Print Friendly, PDF & Email

Third-generation owner of a century-old tofu pudding shop evolves his products while preserving “the taste of Hong Kong”.

By Jasmine Lam

Tofu pudding is all Liu Chun-kin wants for a great meal.

“I want to get back to the old feelings. Just like when I was young, I am already happy when eating rice with tofu pudding,” says Liu, the third-generation owner of the century-old tofu pudding shop Liu Ma Kee.

Liu Ma Kee is a handmade bean curd family business in Hong Kong with a store located in Jordan, with 118 years of history. 

It was established by Liu’s grandfather in 1905. Initially, it was a store for tofu and soybean pudding in Kwun Chung Market in Yau Ma Tei. 

Liu’s love for bean products is shared by people who have emigrated from the city for a long time.

“I still remember there was a 90-year-old woman who came back from the US with her whole family just to buy our bean curd. She said tasting it was her last wish, ” he recalls.

The current Liu Ma Kee store locates in Jordan.

Liu has been making bean curd for over 50 years since he was six. He inherited the shop from his father in 1984 when he was 21 years old. 

“I woke up at 5 a.m. at that time. I then started grinding soybeans and inspecting the factory until 6 p.m. Everyone woke early and worked hard, ” the 63-year-old recalls. 

“Now I help out when I am free. I do a little bit of everything, like fetch and carry work,” he says.

The business owner wants to follow the traditional formula, but some changes need to be made to catch up with current trends.  

“Responding to customers’ health concerns, we have reduced the content of salt in our products. But we can’t cut it by too much, or else it will turn bad,” Liu says.

“We always chat with and listen to customers’ opinions about our products,” he says, adding that it is the key to keep the business alive.

Apart from adjustment in the recipe, the production process and the source of ingredients have also changed.

“Most of the process is done in Hong Kong. We used to procure local ingredients only. But now our soybeans are from Canada, while the salt and wine are from mainland China due to the rising price of local products,” Liu says.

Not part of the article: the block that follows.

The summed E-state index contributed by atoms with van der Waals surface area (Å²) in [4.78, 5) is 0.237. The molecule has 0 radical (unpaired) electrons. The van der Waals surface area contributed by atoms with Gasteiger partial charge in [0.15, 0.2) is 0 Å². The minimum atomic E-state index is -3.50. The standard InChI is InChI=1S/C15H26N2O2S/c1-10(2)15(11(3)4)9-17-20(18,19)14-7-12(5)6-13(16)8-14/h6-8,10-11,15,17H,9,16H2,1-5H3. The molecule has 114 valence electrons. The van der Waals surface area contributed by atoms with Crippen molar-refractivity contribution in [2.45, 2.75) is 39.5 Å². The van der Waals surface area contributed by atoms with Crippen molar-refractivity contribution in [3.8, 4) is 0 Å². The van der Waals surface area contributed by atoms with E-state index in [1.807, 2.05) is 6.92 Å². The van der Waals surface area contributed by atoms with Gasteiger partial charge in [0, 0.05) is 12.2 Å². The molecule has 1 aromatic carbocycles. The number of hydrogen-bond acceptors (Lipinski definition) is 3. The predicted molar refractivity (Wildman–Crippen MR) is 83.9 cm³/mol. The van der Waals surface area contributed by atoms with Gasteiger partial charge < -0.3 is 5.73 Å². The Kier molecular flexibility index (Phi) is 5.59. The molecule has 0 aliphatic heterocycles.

Since 1998, his wife has created different kinds of sauces including garlic fermented soy cream, Guilin chili sauce, and soybean BBQ sauce. 

Recipes about how to cook with their sauces featuring dishes like spaghetti carbonara and stir-fried scallops and broccoli are also printed for their customers.  

The family business faced challenges during the COVID-19 pandemic, resulting in a temporary decline in sales due to travel restrictions. Customers who emigrated to other countries were unable to fly back to buy their products.  

The price of a cup of bean curd has gone up over the years due to the rising costs. For example, the price of the largest package of bean curd was HK$8 (US$1.02) in 1961. But the price of it is HK$150 (US$19.21) in 2023.

Liu Ma Kee products are available in different sizes.

However, Liu says he is not worried about the competition from cheap mainland products. 

“Our product is no less competitive than mainland ones. I believe the quality of ingredients and supervision are crucial to producing superior bean curd. There is nothing to worry about,” Liu says. 

Liu’s son is willing to take care of the business as he wants to preserve “the taste of Hong Kong”. 

“I am too old to think about it. Just let it be. Maybe our offspring will continue the business at last, ”he says.

“Do your part well and uphold quality for the brand,” the owner says.

Sub-edited by Leopold Chen